As mentioned above, § 210 of the Rules on Campaign Finance and Disclosure provides that the determination of whether or not campaign funds were used as personal funds is a factual question to be decided by the Commission. To that end, any person may request a written advisory opinion to ascertain if a particular expense may be paid for with campaign funds. Mr. Thyer has exercised that right by requesting this opinion.
Mr. Thyer’s first question asks if mileage for a trip to and from Little Rock to attend a meeting with other unopposed candidates running for the House of Representatives is reimbursable. This event appears to be one tailored for officeholders and not candidates. The discussion of officeholder activity encompassed 85% of the event according to Mr. Thyer. Although the remaining 15% of the time was devoted to campaign activity, it does not appear to be an event which would have significantly furthered Mr. Thyer’s campaign. As such, the Commission concludes it is not reimbursable from campaign funds.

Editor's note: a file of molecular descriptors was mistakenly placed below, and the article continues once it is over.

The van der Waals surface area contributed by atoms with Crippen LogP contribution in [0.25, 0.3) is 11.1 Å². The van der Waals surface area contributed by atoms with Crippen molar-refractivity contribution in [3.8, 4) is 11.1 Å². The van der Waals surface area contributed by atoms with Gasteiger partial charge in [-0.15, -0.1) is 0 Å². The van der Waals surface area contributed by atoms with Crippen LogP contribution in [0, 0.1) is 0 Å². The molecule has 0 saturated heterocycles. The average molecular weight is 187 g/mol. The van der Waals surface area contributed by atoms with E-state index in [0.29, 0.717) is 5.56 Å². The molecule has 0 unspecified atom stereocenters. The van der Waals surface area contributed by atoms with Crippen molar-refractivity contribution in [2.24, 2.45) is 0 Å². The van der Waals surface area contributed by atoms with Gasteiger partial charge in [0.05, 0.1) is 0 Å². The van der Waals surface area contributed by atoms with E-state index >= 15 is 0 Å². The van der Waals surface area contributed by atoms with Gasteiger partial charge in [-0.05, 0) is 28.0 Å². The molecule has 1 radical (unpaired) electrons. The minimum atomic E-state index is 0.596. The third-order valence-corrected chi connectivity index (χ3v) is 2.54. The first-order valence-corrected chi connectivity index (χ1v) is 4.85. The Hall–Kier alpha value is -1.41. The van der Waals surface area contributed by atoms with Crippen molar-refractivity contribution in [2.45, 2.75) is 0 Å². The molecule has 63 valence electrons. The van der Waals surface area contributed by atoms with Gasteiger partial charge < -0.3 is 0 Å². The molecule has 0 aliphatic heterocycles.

The second question posed to the Commission is whether or not mileage for a trip to and from Little Rock to attend a House Democratic Caucus meeting is reimbursable. The stated purpose of this meeting was to familiarize Mr. Thyer with the caucus and with other Democratic candidates for the House of Representatives. Mr. Thyer reported that significant discussion of campaign related issues occurred, but declined to state the specific topics which were discussed. This event appears to have been planned to assist candidates in their campaigns and influence the election of Democratic candidates. Accordingly, it would fit the definition of “expenditure” and be an allowable expense of the campaign.